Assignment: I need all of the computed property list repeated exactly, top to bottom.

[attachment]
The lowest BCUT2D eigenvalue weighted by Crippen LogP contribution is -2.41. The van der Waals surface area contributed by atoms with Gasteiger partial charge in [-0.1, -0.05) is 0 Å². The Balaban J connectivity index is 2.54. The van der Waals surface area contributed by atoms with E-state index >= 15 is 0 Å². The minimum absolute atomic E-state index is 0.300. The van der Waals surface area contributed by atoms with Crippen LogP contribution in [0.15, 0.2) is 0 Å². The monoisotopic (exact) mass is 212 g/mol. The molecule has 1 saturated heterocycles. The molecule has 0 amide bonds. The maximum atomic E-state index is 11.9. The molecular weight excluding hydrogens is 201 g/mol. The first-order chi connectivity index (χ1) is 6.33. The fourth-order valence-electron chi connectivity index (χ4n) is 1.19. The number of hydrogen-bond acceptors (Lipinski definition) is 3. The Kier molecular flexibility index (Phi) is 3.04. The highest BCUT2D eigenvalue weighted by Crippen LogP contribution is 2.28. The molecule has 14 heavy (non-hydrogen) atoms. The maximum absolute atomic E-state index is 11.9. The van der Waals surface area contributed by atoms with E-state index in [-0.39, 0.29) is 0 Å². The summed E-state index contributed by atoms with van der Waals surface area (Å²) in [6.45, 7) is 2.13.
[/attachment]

The lowest BCUT2D eigenvalue weighted by Crippen LogP contribution is -2.41. The van der Waals surface area contributed by atoms with Gasteiger partial charge in [-0.1, -0.05) is 0 Å². The Balaban J connectivity index is 2.54. The van der Waals surface area contributed by atoms with E-state index >= 15 is 0 Å². The minimum absolute atomic E-state index is 0.300. The van der Waals surface area contributed by atoms with Crippen LogP contribution in [0.15, 0.2) is 0 Å². The monoisotopic (exact) mass is 212 g/mol. The molecule has 1 saturated heterocycles. The molecule has 0 amide bonds. The maximum atomic E-state index is 11.9. The molecular weight excluding hydrogens is 201 g/mol. The first-order chi connectivity index (χ1) is 6.33. The fourth-order valence-electron chi connectivity index (χ4n) is 1.19. The number of hydrogen-bond acceptors (Lipinski definition) is 3. The Kier molecular flexibility index (Phi) is 3.04. The highest BCUT2D eigenvalue weighted by Crippen LogP contribution is 2.28. The molecule has 14 heavy (non-hydrogen) atoms. The maximum absolute atomic E-state index is 11.9. The van der Waals surface area contributed by atoms with E-state index in [-0.39, 0.29) is 0 Å². The summed E-state index contributed by atoms with van der Waals surface area (Å²) in [6.45, 7) is 2.13.